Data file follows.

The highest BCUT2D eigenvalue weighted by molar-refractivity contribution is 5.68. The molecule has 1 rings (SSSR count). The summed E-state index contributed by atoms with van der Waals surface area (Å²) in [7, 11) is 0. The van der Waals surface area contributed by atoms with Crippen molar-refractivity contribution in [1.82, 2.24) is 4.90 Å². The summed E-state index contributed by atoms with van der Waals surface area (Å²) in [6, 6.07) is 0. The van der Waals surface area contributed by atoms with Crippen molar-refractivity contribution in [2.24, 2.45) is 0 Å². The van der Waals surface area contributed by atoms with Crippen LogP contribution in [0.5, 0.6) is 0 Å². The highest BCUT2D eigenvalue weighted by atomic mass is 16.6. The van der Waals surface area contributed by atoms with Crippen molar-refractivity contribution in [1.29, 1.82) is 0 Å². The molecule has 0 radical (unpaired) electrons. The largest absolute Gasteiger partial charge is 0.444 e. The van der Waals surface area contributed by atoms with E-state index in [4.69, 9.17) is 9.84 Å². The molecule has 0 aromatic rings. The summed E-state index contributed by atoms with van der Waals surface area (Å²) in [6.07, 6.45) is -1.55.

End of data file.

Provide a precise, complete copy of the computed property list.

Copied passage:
The highest BCUT2D eigenvalue weighted by molar-refractivity contribution is 5.68. The molecule has 1 rings (SSSR count). The summed E-state index contributed by atoms with van der Waals surface area (Å²) in [7, 11) is 0. The van der Waals surface area contributed by atoms with Crippen molar-refractivity contribution in [1.82, 2.24) is 4.90 Å². The summed E-state index contributed by atoms with van der Waals surface area (Å²) in [6, 6.07) is 0. The van der Waals surface area contributed by atoms with Crippen molar-refractivity contribution in [2.24, 2.45) is 0 Å². The van der Waals surface area contributed by atoms with Crippen LogP contribution in [0.5, 0.6) is 0 Å². The highest BCUT2D eigenvalue weighted by atomic mass is 16.6. The van der Waals surface area contributed by atoms with Crippen molar-refractivity contribution in [1.29, 1.82) is 0 Å². The molecule has 0 radical (unpaired) electrons. The largest absolute Gasteiger partial charge is 0.444 e. The van der Waals surface area contributed by atoms with E-state index in [4.69, 9.17) is 9.84 Å². The molecule has 0 aromatic rings. The summed E-state index contributed by atoms with van der Waals surface area (Å²) in [6.07, 6.45) is -1.55.